Read the current Progressive Forage digital edition
advertisement

Equipment Hub: Safe towing with the pickup truck

Brad Nelson for Progressive Forage Published on 27 April 2018

Just because it can be done doesn’t make it a good idea. Time for a review of the basics of towing behind the trusty farm pickup.

A proper hitch is the starting place. I remember my dad borrowing a flatbed implement trailer. He pulled it behind his 1956 Ford automobile. The hitch was clamped onto the rear bumper of the car. He did get his errand completed and the trailer returned without incident, but the rear bumper on the Ford never seemed straight after that.

Hitches

A frame-mounted receiver hitch should be the minimum for any serious trailer pulling. A square tube or receiver accepts multiple ball mounts and pintle hitches, either fixed height or adjustable. Two inches for the inside measure is the standard, with 1 1/4-inch used for light-duty applications, typically on ATVs and passenger cars. There is a 2 1/2-inch unit out there for more massive towing.

Ball sizes are 1 7/8 inch, 2 inches and 2 5/16 inches. Make sure the hitch on your trailer matches the ball size on your towing vehicle. The larger-size hitches will drop onto the smaller balls but will not be secure. That means they will disconnect by themselves at the worst possible time.

The receiver hitch will be just below the rear bumper, and trailers so pulled are still referred to as “bumper pull,” even though hitches attached to bumpers are almost nonexistent today.

Gooseneck and fifth-wheel hitches mount in the bed (or as part of, on a flat-bed pickup) over the rear axle. They also anchor to the truck frame. The advantage to this type of hitch is a massive improvement in stability. Heavier weight loads may be pulled also. The downside is: They require the use of the cargo area of the tow vehicle for the hitch.

Safety chains and brakes

Safety chains need to be strong enough to keep the trailer and the tow vehicle connected should the primary hitch break or separate. They are required on either bumper pull or gooseneck trailers. For bumper pull trailers, they should cross under the ball hitch, so they will support the trailer tongue if needed.

They should be long enough to not bind while turning and short enough to not drag on the pavement. (Note: Sparks from dragging safety chains can cause wildfires.)

Trailer brake requirements vary state to state. The current rule in Washington state is: Brakes are required on all axles of all trailers over 3,000 pounds if the gross trailer weight is less than 40 percent of the weight of the towing vehicle. That means a trailer is legal with no brakes behind my Mega-cab diesel up to 3,000 pounds. Without brakes, my Geo Tracker is only good for 1,140 pounds of trailer.

When trailer brakes are required, a breakaway device is usually required also. This will cause the brakes to apply should both the hitch and the safety chains fail. The unit consists of a small battery and trip cable that, when activated, applies the electric trailer brakes.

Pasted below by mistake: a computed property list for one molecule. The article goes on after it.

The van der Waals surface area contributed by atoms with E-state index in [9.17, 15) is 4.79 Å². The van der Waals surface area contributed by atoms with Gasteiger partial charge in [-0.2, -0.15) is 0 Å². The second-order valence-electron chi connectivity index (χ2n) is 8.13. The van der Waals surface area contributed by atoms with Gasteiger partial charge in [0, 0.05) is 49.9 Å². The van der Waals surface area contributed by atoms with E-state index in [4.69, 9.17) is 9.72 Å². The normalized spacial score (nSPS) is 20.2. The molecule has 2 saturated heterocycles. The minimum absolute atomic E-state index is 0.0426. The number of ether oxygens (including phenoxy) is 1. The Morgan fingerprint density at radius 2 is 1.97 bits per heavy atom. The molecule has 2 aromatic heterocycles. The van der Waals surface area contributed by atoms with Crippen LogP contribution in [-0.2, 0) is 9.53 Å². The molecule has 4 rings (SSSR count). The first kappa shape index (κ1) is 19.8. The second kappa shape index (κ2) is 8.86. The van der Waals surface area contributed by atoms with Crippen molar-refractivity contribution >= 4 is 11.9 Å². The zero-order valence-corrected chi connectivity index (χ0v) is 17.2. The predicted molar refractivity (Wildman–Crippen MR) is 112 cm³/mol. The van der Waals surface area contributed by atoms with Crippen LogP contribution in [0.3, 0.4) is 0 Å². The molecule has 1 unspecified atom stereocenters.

Control measures

Balance and leveling can take all the fun out of towing a trailer if they are not proper. To be properly level, the frame of the tow vehicle and the frame of the trailer should be parallel with the surface of the road. Leveling hitches are available for bumper-pull trailers that use spring arms attached to the tow vehicle hitch, where they pivot as the unit turns, and under tension to the frame of the trailer tongue. They transfer weight from the hitch to the front of the tow vehicle and toward the rear of the trailer.

Weight balance is also critical for proper control. The weight on the trailer should be centered over the trailer axles with 10 to 15 percent of the total trailer weight being on the hitch, carried by the tow vehicle. Weight too far to the rear of the trailer will produce the “tail wagging the dog” syndrome, which can be catastrophic.

A steady hand on the steering wheel is required to keep a towed load under control. The momentum of the towed load will cause the towing vehicle to misbehave if sudden steering inputs upset that momentum. In other words, “Take it easy.” You don’t need to have an upset to learn your limitations.

Consider the manufacturer’s listed towing capacity as a maximum – and better yet, as a sales tool. I’ve watched the videos of how they perform those tests. They use low-center-of-gravity trailers properly loaded and balanced with the best load-distributing hitches made. The test vehicle has all the options listed for that specific weight rating, including transmission upgrades and usually a lower drive axle (higher numerical) ratio.

Pulling a low-center-of-gravity load of 8,000 pounds and pulling a 30-foot-long high travel trailer of the same weight is not the same and may not be a good idea – even though the weight chart says it’s OK.

A longer-wheelbase towing vehicle will always be a more stable towing unit than an equally equipped unit that is shorter. Additions like air helper springs to stiffen the rear axle spring rate of the towing vehicle will stabilize the tow but will not increase the weight capacity of the towed combination.

And finally, to help those you share the road with control their vocabulary, learn to adjust your cotton-picking headlights. You’ll see the road better, too.  end mark

Brad Nelson is a freelance writer based in Royal City, Washington.

LATEST BLOG

LATEST NEWS